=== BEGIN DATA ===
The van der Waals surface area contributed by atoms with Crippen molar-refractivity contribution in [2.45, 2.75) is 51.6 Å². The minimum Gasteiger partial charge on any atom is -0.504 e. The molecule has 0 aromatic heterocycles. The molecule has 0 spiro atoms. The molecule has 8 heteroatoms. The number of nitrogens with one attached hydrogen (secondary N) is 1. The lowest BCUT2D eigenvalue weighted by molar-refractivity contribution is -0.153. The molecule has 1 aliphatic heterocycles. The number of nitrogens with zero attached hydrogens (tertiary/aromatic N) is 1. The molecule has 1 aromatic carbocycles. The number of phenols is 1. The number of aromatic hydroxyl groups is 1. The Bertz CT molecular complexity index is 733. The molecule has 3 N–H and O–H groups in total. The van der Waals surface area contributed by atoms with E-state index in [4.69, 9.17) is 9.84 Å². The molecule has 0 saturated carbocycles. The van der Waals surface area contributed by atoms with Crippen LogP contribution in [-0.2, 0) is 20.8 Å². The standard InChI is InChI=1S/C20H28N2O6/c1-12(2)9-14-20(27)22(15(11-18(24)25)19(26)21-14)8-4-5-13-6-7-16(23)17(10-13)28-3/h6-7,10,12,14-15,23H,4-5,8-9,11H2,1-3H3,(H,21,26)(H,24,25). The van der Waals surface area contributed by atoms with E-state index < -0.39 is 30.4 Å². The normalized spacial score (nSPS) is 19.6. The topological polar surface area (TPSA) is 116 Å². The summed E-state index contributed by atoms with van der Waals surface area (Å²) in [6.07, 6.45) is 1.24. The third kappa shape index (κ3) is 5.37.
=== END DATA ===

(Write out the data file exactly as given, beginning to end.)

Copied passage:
The van der Waals surface area contributed by atoms with Crippen molar-refractivity contribution in [2.45, 2.75) is 51.6 Å². The minimum Gasteiger partial charge on any atom is -0.504 e. The molecule has 0 aromatic heterocycles. The molecule has 0 spiro atoms. The molecule has 8 heteroatoms. The number of nitrogens with one attached hydrogen (secondary N) is 1. The lowest BCUT2D eigenvalue weighted by molar-refractivity contribution is -0.153. The molecule has 1 aliphatic heterocycles. The number of nitrogens with zero attached hydrogens (tertiary/aromatic N) is 1. The molecule has 1 aromatic carbocycles. The number of phenols is 1. The number of aromatic hydroxyl groups is 1. The Bertz CT molecular complexity index is 733. The molecule has 3 N–H and O–H groups in total. The van der Waals surface area contributed by atoms with E-state index in [4.69, 9.17) is 9.84 Å². The molecule has 0 saturated carbocycles. The van der Waals surface area contributed by atoms with Crippen LogP contribution in [-0.2, 0) is 20.8 Å². The standard InChI is InChI=1S/C20H28N2O6/c1-12(2)9-14-20(27)22(15(11-18(24)25)19(26)21-14)8-4-5-13-6-7-16(23)17(10-13)28-3/h6-7,10,12,14-15,23H,4-5,8-9,11H2,1-3H3,(H,21,26)(H,24,25). The van der Waals surface area contributed by atoms with E-state index < -0.39 is 30.4 Å². The normalized spacial score (nSPS) is 19.6. The topological polar surface area (TPSA) is 116 Å². The summed E-state index contributed by atoms with van der Waals surface area (Å²) in [6.07, 6.45) is 1.24. The third kappa shape index (κ3) is 5.37.